Hence, Disraeli Gears, an album whose very title came along by accident (a mispronounced take on derailleur gears from one of the band's roadies) and probably left stupefied even all those people who are quite familiar with the history of 19th century Britain, let alone those who are only capable of getting an association with Israel or just stare at the title with complete bewilder­ment. A record with its own unique sound, influenced by many but reproduced by none; a record that feels slightly wiser, more introspective, more restrained, more ironic, than most of its com­petition (including both The Beatles and Hendrix); a record where the combination of a modest, but brilliant blues guitarist, a melancholic, but hard-working jazz bassist, and an eccentric, but iron-disciplined drummer brought about an almost mathematically perfect formula for the ultimate Apollonian psychedelic experience — as opposed to the typically Dionysian psychedelic experience of just about everybody else (Beatles excluded, but The Beatles' brand of psychedelia was generally much lighter and more «child-like»).

It will probably also go down in history as the single least generic-12-bar-blues-oriented project that Eric Clapton has ever been involved in — although I, for one, would not necessarily judge this as an obvious virtue. Altogether, there are but two standard blues tunes here, and we have already seen the miraculous transformation undergone by ʽStrange Brewʼ. The other one, ʽOutside Woman Bluesʼ, remains more traditional: lifted by Eric from a 1929 record by Blind Joe Reynolds, it even preserves the original's distinctive slide guitar riff playing off the vocal lines, although application of the «woman tone» still gives the phrase a much more psychedelic flavor. However, everything else has been reworked: a new syncopated rhythm guitar track (also based on the same ZAP! technique as ʽStrange Brewʼ), Jack's free-flowing jazzy bass, and Ginger's calm, disciplined, but complex drum rolls that keep drawing attention away from the string players — generic 12-bar blues had rarely been this exciting.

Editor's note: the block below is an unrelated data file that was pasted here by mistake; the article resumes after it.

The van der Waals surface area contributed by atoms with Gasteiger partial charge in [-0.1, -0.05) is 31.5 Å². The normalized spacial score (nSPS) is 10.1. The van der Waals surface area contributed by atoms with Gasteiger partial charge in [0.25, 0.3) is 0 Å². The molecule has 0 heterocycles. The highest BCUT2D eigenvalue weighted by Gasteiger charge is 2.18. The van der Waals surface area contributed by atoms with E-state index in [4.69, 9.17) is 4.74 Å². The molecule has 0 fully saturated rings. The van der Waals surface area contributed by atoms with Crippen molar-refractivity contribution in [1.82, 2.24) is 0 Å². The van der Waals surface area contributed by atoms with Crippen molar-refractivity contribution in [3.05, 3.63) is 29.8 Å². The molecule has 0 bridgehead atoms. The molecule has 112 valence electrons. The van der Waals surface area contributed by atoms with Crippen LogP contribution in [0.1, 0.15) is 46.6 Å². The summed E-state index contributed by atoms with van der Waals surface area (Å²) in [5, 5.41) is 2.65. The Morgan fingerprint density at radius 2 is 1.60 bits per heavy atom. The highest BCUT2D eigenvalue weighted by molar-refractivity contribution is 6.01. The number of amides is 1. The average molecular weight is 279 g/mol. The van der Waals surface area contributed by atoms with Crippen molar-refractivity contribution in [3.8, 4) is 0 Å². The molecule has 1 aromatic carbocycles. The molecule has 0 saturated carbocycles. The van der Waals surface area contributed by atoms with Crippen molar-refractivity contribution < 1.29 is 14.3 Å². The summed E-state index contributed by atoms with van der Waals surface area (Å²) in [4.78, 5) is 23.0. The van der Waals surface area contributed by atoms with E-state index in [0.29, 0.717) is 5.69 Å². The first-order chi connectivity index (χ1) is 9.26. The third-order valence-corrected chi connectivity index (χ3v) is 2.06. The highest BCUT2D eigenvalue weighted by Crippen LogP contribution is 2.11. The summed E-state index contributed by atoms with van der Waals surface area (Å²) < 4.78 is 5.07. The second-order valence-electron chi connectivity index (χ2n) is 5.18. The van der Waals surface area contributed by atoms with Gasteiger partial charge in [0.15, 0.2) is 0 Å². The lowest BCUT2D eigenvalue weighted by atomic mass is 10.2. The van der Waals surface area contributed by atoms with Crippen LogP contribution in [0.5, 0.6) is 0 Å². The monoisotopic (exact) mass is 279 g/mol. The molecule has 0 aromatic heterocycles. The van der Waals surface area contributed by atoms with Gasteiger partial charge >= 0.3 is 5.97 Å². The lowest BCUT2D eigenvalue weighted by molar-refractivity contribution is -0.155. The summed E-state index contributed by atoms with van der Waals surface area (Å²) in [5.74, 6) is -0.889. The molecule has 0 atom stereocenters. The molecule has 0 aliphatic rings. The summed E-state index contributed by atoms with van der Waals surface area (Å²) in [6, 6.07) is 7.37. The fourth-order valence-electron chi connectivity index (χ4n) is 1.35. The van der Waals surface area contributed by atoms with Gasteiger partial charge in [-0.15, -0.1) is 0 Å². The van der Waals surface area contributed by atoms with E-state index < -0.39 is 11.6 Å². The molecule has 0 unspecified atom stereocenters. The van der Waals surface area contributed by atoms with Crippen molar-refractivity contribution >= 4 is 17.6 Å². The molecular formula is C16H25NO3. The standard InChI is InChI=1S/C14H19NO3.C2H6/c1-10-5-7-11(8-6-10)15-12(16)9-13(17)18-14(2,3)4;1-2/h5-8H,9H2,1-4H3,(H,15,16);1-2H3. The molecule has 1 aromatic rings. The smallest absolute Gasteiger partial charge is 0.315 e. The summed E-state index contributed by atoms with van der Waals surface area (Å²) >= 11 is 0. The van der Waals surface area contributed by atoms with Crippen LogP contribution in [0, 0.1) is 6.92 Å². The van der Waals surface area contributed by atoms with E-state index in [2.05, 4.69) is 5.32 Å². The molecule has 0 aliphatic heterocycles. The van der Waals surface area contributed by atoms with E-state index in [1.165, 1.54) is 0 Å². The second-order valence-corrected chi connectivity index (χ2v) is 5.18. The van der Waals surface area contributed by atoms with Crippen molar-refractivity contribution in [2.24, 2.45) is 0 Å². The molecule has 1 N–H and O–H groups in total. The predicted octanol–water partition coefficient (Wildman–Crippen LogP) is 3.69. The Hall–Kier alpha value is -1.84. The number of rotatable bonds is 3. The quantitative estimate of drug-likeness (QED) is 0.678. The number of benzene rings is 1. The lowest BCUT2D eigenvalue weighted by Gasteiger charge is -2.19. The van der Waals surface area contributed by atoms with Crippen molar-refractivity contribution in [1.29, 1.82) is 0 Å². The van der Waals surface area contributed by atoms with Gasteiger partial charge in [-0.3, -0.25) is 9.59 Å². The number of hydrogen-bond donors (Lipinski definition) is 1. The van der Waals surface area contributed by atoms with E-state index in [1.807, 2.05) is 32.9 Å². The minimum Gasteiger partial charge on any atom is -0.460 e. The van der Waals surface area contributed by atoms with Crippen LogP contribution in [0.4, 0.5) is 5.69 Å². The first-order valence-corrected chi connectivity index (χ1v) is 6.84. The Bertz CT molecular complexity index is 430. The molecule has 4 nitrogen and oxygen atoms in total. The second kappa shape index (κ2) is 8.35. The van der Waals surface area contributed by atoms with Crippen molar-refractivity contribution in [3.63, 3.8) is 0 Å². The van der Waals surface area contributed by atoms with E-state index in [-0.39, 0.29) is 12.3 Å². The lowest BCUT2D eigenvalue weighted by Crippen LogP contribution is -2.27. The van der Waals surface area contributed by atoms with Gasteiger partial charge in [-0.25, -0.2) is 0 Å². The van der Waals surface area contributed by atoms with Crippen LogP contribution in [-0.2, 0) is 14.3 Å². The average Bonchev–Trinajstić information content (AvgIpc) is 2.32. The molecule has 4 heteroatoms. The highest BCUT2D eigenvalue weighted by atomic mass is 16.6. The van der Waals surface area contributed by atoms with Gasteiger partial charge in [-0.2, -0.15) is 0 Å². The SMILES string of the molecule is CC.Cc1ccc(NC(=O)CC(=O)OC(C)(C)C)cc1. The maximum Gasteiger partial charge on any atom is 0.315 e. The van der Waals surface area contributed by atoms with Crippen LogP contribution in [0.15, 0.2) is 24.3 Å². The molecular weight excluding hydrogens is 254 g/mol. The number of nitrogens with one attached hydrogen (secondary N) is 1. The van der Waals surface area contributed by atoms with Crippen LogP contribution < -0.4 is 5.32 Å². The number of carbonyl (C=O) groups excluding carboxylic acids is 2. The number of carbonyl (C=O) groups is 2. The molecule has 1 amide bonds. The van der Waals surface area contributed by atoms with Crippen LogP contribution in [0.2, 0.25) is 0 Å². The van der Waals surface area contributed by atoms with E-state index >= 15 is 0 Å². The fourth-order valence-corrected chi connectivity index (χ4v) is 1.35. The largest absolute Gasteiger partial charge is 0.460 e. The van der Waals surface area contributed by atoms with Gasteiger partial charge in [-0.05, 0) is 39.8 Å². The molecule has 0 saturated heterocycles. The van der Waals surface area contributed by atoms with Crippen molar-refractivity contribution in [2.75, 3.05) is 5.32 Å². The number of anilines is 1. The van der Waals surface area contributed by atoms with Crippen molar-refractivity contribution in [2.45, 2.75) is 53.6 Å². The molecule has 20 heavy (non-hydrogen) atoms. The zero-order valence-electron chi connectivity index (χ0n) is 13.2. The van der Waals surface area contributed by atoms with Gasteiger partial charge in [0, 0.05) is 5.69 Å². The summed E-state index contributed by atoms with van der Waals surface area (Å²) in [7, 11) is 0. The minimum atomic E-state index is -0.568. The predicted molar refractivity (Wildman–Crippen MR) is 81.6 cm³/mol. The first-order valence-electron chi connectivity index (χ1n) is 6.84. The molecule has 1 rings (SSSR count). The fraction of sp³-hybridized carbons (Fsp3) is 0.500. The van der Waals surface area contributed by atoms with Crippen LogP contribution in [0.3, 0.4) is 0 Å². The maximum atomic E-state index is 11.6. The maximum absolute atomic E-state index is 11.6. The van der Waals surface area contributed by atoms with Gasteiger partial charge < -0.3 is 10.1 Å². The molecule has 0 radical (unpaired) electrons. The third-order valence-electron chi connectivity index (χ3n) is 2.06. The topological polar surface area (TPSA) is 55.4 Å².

On the whole, however, Disraeli Gears is more of a landmark in the evolution of hard rock (and, consequently, heavy metal) than generic blues-rock. While it may be hard to observe the direct influence that Hendrix had on succeeding waves of hard rock bands (for most of whom he was more of a symbol/mascot than a guitar teacher), the direct influence of something like ʽSunshine On Your Loveʼ can hardly be denied — we can probably find dozens of songs that had adopted its riff as their foundation (at the moment, the clearest example in my head is Black Sabbath's ʽN.I.B.ʼ, but I'm sure there are others). In fact, the very art of the «massive», «elephantine» riff driving the song probably originated with ʽSunshine Of Your Loveʼ — we can find plenty of great rock riffs in previous years, but I have a hard time thinking of one that would boast this kind of thickness, stability, sheer epicness: the slow, lumbering, brutal monster at the heart of the song that makes all of its other aspects look insignificant in comparison.

The difference between Cream and Sabbath, though, is that Sabbath would use slow, lumbering, brutal riffs to construct slow, lumbering, brutal moods: ʽSunshine Of Your Loveʼ, in comparison, is really a romantic tune, one that never pretended to expressing any other feels than love and longing and yearning and... okay, that line about how "I'll stay with you 'til my seeds are dried up" does suggest something pretty physical, but still, the odd disbalance between the innocent lyrics and the ominous riff (it really used to creep me out a bit when I was little) remains an intriguing feature. Perhaps Jack and Eric still felt uncomfortable, at that point, to be writing songs about sex that would openly and unequivocally state so — a taboo soon to be broken with ʽWhole Lotta Loveʼ and the like — and so it came about that one of the heaviest numbers of 1967 took on the guise of a nearly elegiac, romantic serenade.